New resource guide released on Sustainable animal feed
Helps companies navigate environmental impacts of rising demand for animal protein
The Sustainability Consortium recently released the Resource Guide on Sustainable Animal Feed, a digital resource created to help companies in the animal feed supply chain better understand and address how the demand for animal protein products — and subsequently animal feed — affects the environment, including air, land, soil, water and biodiversity. The free resource guide was developed by TSC alongside a group of stakeholders made up of over 20 different organizations including Field to Market, BASF, Greenfield Solutions, National Pork Board, The Nature Conservancy, Pipestone Systems, Syngenta, American Feed Industry Association, Sustainable Food Lab, and others.
The global demand for animal protein is increasing rapidly due to population growth, rising income, and changes in diet. This increased demand has significant impact on people and the planet. Recent life-cycle assessments estimate that feed production accounts for 70% of the total carbon footprint of animal products. In order to meet growing global demand, companies and organizations involved in the food supply chain need access to resources and information specific to feed sustainability.
“As the demand for animal protein increases, so does the demand for animal feed. Every company along the value chain has the opportunity to make a significant contribution towards feed sustainability. This resource guide supports these organizations in their efforts,” said Christy Slay, TSC’s senior director of science and research.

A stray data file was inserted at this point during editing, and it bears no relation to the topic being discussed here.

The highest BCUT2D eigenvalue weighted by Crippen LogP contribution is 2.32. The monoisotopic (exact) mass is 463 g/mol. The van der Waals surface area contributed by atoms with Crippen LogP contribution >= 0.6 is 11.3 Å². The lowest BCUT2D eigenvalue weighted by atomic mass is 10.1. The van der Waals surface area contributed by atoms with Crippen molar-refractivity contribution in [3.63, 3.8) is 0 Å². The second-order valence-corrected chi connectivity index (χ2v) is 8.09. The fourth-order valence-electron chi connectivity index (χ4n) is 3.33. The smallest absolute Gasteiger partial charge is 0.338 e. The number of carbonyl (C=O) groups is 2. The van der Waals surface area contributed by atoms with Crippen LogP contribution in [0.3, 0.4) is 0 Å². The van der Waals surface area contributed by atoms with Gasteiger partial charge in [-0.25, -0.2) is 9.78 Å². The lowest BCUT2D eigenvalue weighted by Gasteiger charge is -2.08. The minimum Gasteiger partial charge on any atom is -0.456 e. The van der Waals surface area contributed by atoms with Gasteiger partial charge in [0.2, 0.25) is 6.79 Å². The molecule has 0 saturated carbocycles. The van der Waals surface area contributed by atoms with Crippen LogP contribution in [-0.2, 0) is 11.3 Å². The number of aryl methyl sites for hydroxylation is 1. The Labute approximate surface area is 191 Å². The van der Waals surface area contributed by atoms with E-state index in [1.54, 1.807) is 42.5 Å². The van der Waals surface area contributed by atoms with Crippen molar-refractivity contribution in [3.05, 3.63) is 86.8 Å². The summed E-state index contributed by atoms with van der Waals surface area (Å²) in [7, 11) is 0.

The resource guide — intended to be a resource for sustainability professionals, procurement teams, feed and animal protein industry professionals, researchers, and non-profits — aggregates relevant resources and information related to feed sustainability globally with a focus on the U.S. The guide is organized in five chapters:
Leading organizations engaged in feed sustainability efforts
Reports and case study spotlights
Companies’ feed sustainability initiatives
This free guide will continue to be updated as new resources become available. In recent years, consumer goods companies have increased commitments to regenerative agriculture, expanding from sustainable grain crop production initiatives to ones focused on feed eco-efficiency and novel feed ingredients. The authors behind the guide, Slay and TSC research assistant, Teresa Garcia-Moore, LL.M., hope companies will use this resource list to create a more holistic approach to enhancing the overall sustainability of the animal and environment systems.
“The National Pork Board is committed to greater transparency about our industry’s efforts regarding environmental sustainability and our journey of continuous improvement,” said Brett Kaysen, vice president or sustainability at the National Pork Board. “This means making information, resources and tools available to those who buy pork to sell pork, and help them better understand the animal feed supply chain. We’re proud to work with TSC and the other stakeholders to produce this valuable guide.”
“The Feeding Our Food working group is grateful to TSC for providing us a space to collaborate and highlight the sustainability efforts and research underway throughout the animal feed supply chain. It’s so important to have participation from each of the industries represented in this resource guide. I see this as a great start to improve understanding of how our feed is sustainably sourced. I look forward to continuing to build connections throughout the industry,” said Jennifer Luchte, Sustainable Solutions Manager, Green Field Solutions.
The free, digital guide is available at https://www.sustainabilityconsortium.org/product-sustainability/projects/resource-guide-on-sustainable-animal-feed/. TSC translates the best sustainability science into business tools that are used all over the world to create more sustainable consumer products.
Start a dialogue, stay on topic and be civil.
If you don't follow the rules, your comment may be deleted.
User Legend: Moderator Trusted User
I remember my dad saying, “Those who do not know history are doomed to repeat it.” But before we get to the history lesson, consider this: